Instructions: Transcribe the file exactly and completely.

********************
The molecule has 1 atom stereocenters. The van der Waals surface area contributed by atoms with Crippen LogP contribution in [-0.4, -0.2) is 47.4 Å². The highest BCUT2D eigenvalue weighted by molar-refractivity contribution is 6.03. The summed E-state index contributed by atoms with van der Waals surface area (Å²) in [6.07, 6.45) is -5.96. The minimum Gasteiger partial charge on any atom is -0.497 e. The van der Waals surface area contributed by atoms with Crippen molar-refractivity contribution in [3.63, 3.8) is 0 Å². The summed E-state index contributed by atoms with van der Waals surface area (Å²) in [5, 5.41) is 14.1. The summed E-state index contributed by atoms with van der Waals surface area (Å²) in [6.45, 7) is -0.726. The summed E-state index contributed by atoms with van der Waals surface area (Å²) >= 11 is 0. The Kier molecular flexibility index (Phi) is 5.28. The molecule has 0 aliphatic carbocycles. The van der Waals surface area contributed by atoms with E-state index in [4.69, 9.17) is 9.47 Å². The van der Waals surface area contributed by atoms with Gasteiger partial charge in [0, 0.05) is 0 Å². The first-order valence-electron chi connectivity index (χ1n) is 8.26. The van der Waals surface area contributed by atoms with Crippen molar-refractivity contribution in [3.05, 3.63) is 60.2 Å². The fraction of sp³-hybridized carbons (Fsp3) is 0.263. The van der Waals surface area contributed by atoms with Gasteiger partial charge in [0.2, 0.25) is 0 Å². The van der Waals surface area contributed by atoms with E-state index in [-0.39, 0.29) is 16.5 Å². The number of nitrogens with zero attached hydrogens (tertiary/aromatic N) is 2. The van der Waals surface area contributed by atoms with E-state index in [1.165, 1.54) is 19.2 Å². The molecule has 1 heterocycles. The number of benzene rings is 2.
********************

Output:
The molecule has 1 atom stereocenters. The van der Waals surface area contributed by atoms with Crippen LogP contribution in [-0.4, -0.2) is 47.4 Å². The highest BCUT2D eigenvalue weighted by molar-refractivity contribution is 6.03. The summed E-state index contributed by atoms with van der Waals surface area (Å²) in [6.07, 6.45) is -5.96. The minimum Gasteiger partial charge on any atom is -0.497 e. The van der Waals surface area contributed by atoms with Crippen molar-refractivity contribution in [3.63, 3.8) is 0 Å². The summed E-state index contributed by atoms with van der Waals surface area (Å²) in [5, 5.41) is 14.1. The summed E-state index contributed by atoms with van der Waals surface area (Å²) in [6.45, 7) is -0.726. The summed E-state index contributed by atoms with van der Waals surface area (Å²) >= 11 is 0. The Kier molecular flexibility index (Phi) is 5.28. The molecule has 0 aliphatic carbocycles. The van der Waals surface area contributed by atoms with E-state index in [4.69, 9.17) is 9.47 Å². The van der Waals surface area contributed by atoms with Gasteiger partial charge in [0, 0.05) is 0 Å². The first-order valence-electron chi connectivity index (χ1n) is 8.26. The van der Waals surface area contributed by atoms with Crippen molar-refractivity contribution in [3.05, 3.63) is 60.2 Å². The fraction of sp³-hybridized carbons (Fsp3) is 0.263. The van der Waals surface area contributed by atoms with Gasteiger partial charge in [0.2, 0.25) is 0 Å². The van der Waals surface area contributed by atoms with E-state index in [-0.39, 0.29) is 16.5 Å². The number of nitrogens with zero attached hydrogens (tertiary/aromatic N) is 2. The van der Waals surface area contributed by atoms with E-state index in [1.165, 1.54) is 19.2 Å². The molecule has 1 heterocycles. The number of benzene rings is 2.